humanin is a 24-amino-acid peptide known to be associated with improved neuronal cell survival in patients with familial Alzheimer's disease (13) via interference with pro- and antiapoptotic proteins such as Bid, Bax, ceramide (12, 27, 28), and IGFBP-3 (15). Previous in vitro work by our lab has shown humanin to be expressed in both the vascular endothelium as well as the unstable carotid atheromatous plaque (2, 29). Moreover, humanin introduced to cultured endothelial cells wards off damage related to reactive oxygen species (ROS) production, typically incurred by the inflammatory stress of oxidized low-density lipoproteins LDL (Ox-LDL) (2). In vivo work from our group also demonstrated that humanin administration preserves endothelial function and reduces atheromatous plaque burden in ApoE knockout mice (22). These effects are believed to be achieved through improved nitric oxide (NO) bioavailability (22), regulation of anti-apoptotic factors (19), and AMP-kinase signaling (21). Recent work has also shown that humanin attenuates remodeling of the renal vasculature in a murine model of atherosclerosis mainly by downregulating proteins involved in angiogenesis, apoptosis, fibrosis, and inflammation (30). Taken together, preclinical data suggest beneficial structural and functional effects of humanin on the vascular system; however, there is a paucity of data on the functional correlation in humans.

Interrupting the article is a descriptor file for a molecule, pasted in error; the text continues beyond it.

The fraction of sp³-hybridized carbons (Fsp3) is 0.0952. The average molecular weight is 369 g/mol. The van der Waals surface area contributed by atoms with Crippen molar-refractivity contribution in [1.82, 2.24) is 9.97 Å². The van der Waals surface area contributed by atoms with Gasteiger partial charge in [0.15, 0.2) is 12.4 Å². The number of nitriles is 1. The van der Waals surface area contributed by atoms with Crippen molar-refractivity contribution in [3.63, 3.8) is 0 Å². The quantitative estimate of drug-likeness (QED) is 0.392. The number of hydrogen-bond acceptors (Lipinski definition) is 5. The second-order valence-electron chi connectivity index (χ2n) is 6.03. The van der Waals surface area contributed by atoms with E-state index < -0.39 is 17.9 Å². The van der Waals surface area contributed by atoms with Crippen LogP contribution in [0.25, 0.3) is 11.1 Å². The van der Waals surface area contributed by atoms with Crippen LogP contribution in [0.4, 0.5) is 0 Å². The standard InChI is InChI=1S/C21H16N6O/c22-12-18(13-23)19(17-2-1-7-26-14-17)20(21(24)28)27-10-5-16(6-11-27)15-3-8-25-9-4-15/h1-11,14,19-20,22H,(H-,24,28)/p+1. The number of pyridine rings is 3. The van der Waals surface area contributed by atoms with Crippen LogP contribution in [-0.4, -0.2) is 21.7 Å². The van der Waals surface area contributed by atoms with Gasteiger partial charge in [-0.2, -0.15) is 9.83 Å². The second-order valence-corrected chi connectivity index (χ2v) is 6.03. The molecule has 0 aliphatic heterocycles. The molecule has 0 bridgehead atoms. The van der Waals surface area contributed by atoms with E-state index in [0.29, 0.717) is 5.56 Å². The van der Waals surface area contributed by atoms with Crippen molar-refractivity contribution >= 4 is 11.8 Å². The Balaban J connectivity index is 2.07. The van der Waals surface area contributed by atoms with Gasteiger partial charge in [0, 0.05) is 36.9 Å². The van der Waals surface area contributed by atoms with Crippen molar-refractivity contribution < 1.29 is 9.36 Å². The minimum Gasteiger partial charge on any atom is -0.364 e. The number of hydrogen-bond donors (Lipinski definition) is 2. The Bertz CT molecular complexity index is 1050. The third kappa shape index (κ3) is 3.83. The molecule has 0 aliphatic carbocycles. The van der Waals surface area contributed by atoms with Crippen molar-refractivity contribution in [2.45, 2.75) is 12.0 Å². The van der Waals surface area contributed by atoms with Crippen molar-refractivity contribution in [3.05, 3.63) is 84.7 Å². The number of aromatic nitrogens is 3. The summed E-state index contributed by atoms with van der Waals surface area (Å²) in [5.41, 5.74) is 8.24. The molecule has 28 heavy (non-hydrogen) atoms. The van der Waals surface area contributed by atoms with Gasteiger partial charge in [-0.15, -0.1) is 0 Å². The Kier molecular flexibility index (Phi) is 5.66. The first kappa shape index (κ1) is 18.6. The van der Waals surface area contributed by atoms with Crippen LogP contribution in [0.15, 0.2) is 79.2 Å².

Endothelial dysfunction is defined as an inappropriate vasomotor response to physiological or pharmacological stress (4, 7, 23) and has been linked to various cardiovascular pathologies such as obesity, diabetes, hypertension, coronary artery disease, and stroke (1, 3–5, 8, 24, 26). Endothelial dysfunction is thought to be a harbinger of atheromatous damage to the vasculature contributing to increased cardiovascular morbidity and mortality (4, 18, 24, 26). Classically, atheromatous plaques are rich in lipids and Ox-LDL, inflammatory cells such as monocytes/macrophages, as well as necrotic cores, all initiating and feeding a cycle of increased ROS production, inflammation, and apoptosis.